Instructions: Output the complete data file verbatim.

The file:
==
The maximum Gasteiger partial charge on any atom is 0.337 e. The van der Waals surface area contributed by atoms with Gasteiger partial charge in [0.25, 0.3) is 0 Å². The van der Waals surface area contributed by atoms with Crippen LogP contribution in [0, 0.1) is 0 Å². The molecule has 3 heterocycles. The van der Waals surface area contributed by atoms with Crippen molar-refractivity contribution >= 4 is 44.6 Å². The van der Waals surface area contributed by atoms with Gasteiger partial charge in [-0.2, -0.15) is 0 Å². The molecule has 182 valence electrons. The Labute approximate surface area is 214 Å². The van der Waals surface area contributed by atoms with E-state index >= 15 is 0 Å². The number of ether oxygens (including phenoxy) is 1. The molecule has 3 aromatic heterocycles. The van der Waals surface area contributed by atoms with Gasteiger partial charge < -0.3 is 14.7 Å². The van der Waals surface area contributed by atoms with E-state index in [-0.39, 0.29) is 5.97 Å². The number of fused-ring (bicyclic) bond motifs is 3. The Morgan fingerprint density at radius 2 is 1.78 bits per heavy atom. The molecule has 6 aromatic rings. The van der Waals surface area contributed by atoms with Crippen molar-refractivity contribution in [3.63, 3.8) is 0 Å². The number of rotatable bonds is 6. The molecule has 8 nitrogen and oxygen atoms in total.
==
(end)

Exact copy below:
The maximum Gasteiger partial charge on any atom is 0.337 e. The van der Waals surface area contributed by atoms with Gasteiger partial charge in [0.25, 0.3) is 0 Å². The van der Waals surface area contributed by atoms with Crippen LogP contribution in [0, 0.1) is 0 Å². The molecule has 3 heterocycles. The van der Waals surface area contributed by atoms with Crippen molar-refractivity contribution >= 4 is 44.6 Å². The van der Waals surface area contributed by atoms with Gasteiger partial charge in [-0.2, -0.15) is 0 Å². The molecule has 182 valence electrons. The Labute approximate surface area is 214 Å². The van der Waals surface area contributed by atoms with E-state index >= 15 is 0 Å². The number of ether oxygens (including phenoxy) is 1. The molecule has 3 aromatic heterocycles. The van der Waals surface area contributed by atoms with Gasteiger partial charge < -0.3 is 14.7 Å². The van der Waals surface area contributed by atoms with E-state index in [-0.39, 0.29) is 5.97 Å². The number of fused-ring (bicyclic) bond motifs is 3. The Morgan fingerprint density at radius 2 is 1.78 bits per heavy atom. The molecule has 6 aromatic rings. The van der Waals surface area contributed by atoms with Crippen molar-refractivity contribution in [3.63, 3.8) is 0 Å². The number of rotatable bonds is 6. The molecule has 8 nitrogen and oxygen atoms in total.